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Fundamental Documents of Ohio






The War of 1812 in the Northwest

1812--WINCHESTER'S CAMPAIGN, September 22-October 1

1812, September 22. General Winchester begins his march down the Maumee following generally Anthony Wayne's course. His destination is Ft. Defiance. He marches only 5 or 6 miles per day.

1812, September 25. Ensign Liggett with a detachment is sent ahead of the army to Ft. Defiance. He has four men with him. A Frenchman with eight Indians creeps up on them and demands them to surrender. They do but work on a plan to kill the Indians, However, the Indians kill them first. Captain Ballard finds them the next day, but retreats when he finds a party of 200 Indians nearby.

1812, September 26. Captain Harris Hickman and Riddle, a spy, are sent ahead of Winchester's army. They cross the Maumee to the south side, then go cross country to the Auglaize River; then down that river to the Maumee. They continue 2 miles down the Maumee from Ft. Defiance and then return to the army. In this route they have surrounded the enemy without discovering him. However, from signs they have seen, they know a large body of Indians is nearby.

1812, September 27. Captain Ballard and a detachment is sent ahead with Major Woolfor (aide to Winchester) to bury the dead of Liggett's party. The Indians involved were an advance group of Major Adam Muir's party. This British force consisted of 200 regulars and 1000 Indians with four pieces of artillery. They had brought their baggage and artillery by water to Ft. Defiance and were advancing on the south side of the Maumee toward Ft. Wayne. They had taken a Quartermaster Sergeant of Winchester's army prisoner. The sergeant exaggerated the size of Win- chester's army and Muir retreated 12 miles on the 27th to Ft. Defiance. On the 28th about 3/4 of Muir's Indians deserted and he was forced to retreat another 20 miles down the river.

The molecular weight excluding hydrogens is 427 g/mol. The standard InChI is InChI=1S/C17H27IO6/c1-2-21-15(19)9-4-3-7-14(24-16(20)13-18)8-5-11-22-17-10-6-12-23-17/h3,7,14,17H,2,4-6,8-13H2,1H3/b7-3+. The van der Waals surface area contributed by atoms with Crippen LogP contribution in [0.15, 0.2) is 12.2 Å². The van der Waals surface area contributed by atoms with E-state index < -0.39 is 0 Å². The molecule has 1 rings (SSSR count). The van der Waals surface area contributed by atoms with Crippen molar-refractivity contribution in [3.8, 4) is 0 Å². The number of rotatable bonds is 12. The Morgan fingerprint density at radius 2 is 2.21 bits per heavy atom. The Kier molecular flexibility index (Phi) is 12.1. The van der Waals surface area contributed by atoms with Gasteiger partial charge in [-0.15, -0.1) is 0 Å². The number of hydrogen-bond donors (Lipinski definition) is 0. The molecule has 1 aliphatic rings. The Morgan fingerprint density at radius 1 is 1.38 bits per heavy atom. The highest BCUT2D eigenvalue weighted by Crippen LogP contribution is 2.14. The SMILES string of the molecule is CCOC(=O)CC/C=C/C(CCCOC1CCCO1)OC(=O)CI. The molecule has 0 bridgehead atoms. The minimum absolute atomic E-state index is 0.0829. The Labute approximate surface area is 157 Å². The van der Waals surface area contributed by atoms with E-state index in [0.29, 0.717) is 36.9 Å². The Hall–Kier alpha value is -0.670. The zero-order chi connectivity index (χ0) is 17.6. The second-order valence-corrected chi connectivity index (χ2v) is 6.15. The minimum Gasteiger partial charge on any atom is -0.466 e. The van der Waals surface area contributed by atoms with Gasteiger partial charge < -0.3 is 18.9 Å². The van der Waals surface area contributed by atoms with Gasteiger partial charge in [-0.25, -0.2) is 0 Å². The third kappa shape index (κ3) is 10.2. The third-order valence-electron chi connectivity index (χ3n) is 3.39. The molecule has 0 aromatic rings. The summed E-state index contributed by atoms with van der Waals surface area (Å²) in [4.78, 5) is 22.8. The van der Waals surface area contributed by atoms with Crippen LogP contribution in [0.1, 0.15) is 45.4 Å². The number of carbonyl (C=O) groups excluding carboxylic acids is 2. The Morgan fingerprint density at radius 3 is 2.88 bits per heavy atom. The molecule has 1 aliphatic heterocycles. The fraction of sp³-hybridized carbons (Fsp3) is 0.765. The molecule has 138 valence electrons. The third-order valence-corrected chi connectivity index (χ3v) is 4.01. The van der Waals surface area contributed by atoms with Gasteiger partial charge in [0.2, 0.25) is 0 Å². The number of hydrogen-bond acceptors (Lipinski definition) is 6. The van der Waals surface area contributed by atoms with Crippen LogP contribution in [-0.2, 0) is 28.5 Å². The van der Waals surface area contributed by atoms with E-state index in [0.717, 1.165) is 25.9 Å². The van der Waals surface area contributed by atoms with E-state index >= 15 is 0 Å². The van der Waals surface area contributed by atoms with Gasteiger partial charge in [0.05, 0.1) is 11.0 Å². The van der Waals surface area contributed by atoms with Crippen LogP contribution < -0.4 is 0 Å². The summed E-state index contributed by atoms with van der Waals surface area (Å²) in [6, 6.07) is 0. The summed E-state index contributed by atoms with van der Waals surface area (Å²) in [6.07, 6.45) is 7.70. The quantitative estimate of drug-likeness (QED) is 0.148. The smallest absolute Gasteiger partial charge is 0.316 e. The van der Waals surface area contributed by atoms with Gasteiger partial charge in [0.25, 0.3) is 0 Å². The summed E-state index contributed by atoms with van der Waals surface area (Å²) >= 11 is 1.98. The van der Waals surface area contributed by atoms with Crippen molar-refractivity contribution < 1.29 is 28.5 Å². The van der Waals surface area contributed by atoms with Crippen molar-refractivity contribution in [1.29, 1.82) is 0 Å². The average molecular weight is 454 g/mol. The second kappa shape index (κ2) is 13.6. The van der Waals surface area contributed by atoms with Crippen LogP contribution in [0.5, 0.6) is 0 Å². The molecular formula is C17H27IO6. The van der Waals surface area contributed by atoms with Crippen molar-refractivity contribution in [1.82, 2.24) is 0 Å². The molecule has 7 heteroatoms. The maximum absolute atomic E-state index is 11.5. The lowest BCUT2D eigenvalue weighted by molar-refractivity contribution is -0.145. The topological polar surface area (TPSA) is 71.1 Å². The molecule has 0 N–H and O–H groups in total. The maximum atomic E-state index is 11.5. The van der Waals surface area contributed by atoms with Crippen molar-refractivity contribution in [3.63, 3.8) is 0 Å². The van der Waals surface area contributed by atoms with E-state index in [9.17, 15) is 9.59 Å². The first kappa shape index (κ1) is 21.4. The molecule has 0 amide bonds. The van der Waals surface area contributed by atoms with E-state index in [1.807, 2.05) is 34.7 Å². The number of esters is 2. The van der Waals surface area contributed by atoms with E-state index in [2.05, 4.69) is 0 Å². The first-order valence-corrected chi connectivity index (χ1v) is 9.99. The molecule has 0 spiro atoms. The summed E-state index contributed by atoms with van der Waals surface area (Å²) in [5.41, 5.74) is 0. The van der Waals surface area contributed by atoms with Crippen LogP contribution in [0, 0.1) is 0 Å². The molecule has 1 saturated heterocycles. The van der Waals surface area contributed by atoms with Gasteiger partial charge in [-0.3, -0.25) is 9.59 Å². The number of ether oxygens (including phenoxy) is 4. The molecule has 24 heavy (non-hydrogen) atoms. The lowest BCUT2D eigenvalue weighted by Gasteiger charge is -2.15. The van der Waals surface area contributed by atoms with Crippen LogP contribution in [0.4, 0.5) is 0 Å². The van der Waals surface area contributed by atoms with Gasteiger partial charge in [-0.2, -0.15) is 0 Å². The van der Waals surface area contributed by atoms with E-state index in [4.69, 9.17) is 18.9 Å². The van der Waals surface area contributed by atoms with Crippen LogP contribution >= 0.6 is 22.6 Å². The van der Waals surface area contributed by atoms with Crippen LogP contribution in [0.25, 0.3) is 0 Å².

1812, September 28. The march of Winchester's army is resumed following the return of the Hickman-Riddle mission. The forward elements of Winchester's and Muir's forces meet, but there is only a short skirmish. Winchester's army then crosses to the south side of the Maumee at a ford and encamps. Spies are sent out, but find no Indians. They report, however, that the brush is so thick that it is unsafe for spies on foot to penetrate to Ft. Defiance. Winchester holds a council of war and decides to send out parties to look for Major Muir. Supplies are about exhausted and an express is sent to Harrison to inform him of the condition of the army.

1812, September 30. Harrison receives news that Winchester is heading toward a large force of British and Indians. All the forces at St. Mary's, about 3,000 men, are ordered to Winchester's relief. Mean- while, Winchester moves his army down the river to within a mile of Ft. Defiance and stays there for several days.

1812, October 1. Colonel William Lewis is sent from Winchester's army with 380 men to discover for sure the disposition of Major Muir's force. The detachment crosses the Auglaize, then goes down the south side of the Maumee for 7 or 8 miles, then crosses to the north side, where signs are discovered which show that Muir's force is completely gone.

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